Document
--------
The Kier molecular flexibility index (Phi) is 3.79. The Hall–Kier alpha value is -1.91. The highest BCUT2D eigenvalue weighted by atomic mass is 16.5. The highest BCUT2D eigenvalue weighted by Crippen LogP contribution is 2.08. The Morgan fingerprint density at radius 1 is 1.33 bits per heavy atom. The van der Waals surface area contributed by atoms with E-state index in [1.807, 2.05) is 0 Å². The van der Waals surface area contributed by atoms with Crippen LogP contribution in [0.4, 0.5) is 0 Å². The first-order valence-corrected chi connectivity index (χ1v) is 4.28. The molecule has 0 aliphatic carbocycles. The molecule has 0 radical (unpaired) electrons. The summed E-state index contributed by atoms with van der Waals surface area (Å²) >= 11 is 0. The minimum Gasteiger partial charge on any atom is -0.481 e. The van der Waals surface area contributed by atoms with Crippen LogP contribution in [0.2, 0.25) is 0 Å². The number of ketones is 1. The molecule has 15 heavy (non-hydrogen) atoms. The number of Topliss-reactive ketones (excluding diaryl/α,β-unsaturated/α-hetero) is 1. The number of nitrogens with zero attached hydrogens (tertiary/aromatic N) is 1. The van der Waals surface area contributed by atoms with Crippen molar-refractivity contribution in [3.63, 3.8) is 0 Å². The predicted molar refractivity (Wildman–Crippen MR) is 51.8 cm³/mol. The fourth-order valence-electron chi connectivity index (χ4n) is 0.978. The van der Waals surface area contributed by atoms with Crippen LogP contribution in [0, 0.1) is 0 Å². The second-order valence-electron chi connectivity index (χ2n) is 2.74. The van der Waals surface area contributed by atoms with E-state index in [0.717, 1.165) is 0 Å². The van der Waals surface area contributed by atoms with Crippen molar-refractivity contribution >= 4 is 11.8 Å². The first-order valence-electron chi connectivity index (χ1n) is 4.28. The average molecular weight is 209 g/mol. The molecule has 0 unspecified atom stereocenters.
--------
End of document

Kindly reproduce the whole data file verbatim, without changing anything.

The Kier molecular flexibility index (Phi) is 3.79. The Hall–Kier alpha value is -1.91. The highest BCUT2D eigenvalue weighted by atomic mass is 16.5. The highest BCUT2D eigenvalue weighted by Crippen LogP contribution is 2.08. The Morgan fingerprint density at radius 1 is 1.33 bits per heavy atom. The van der Waals surface area contributed by atoms with E-state index in [1.807, 2.05) is 0 Å². The van der Waals surface area contributed by atoms with Crippen LogP contribution in [0.4, 0.5) is 0 Å². The first-order valence-corrected chi connectivity index (χ1v) is 4.28. The molecule has 0 aliphatic carbocycles. The molecule has 0 radical (unpaired) electrons. The summed E-state index contributed by atoms with van der Waals surface area (Å²) >= 11 is 0. The minimum Gasteiger partial charge on any atom is -0.481 e. The van der Waals surface area contributed by atoms with Crippen LogP contribution in [0.2, 0.25) is 0 Å². The number of ketones is 1. The molecule has 15 heavy (non-hydrogen) atoms. The number of Topliss-reactive ketones (excluding diaryl/α,β-unsaturated/α-hetero) is 1. The number of nitrogens with zero attached hydrogens (tertiary/aromatic N) is 1. The van der Waals surface area contributed by atoms with Crippen molar-refractivity contribution in [3.63, 3.8) is 0 Å². The predicted molar refractivity (Wildman–Crippen MR) is 51.8 cm³/mol. The fourth-order valence-electron chi connectivity index (χ4n) is 0.978. The van der Waals surface area contributed by atoms with Crippen LogP contribution in [0, 0.1) is 0 Å². The second-order valence-electron chi connectivity index (χ2n) is 2.74. The van der Waals surface area contributed by atoms with E-state index in [0.717, 1.165) is 0 Å². The van der Waals surface area contributed by atoms with Crippen molar-refractivity contribution >= 4 is 11.8 Å². The first-order valence-electron chi connectivity index (χ1n) is 4.28. The average molecular weight is 209 g/mol. The molecule has 0 unspecified atom stereocenters.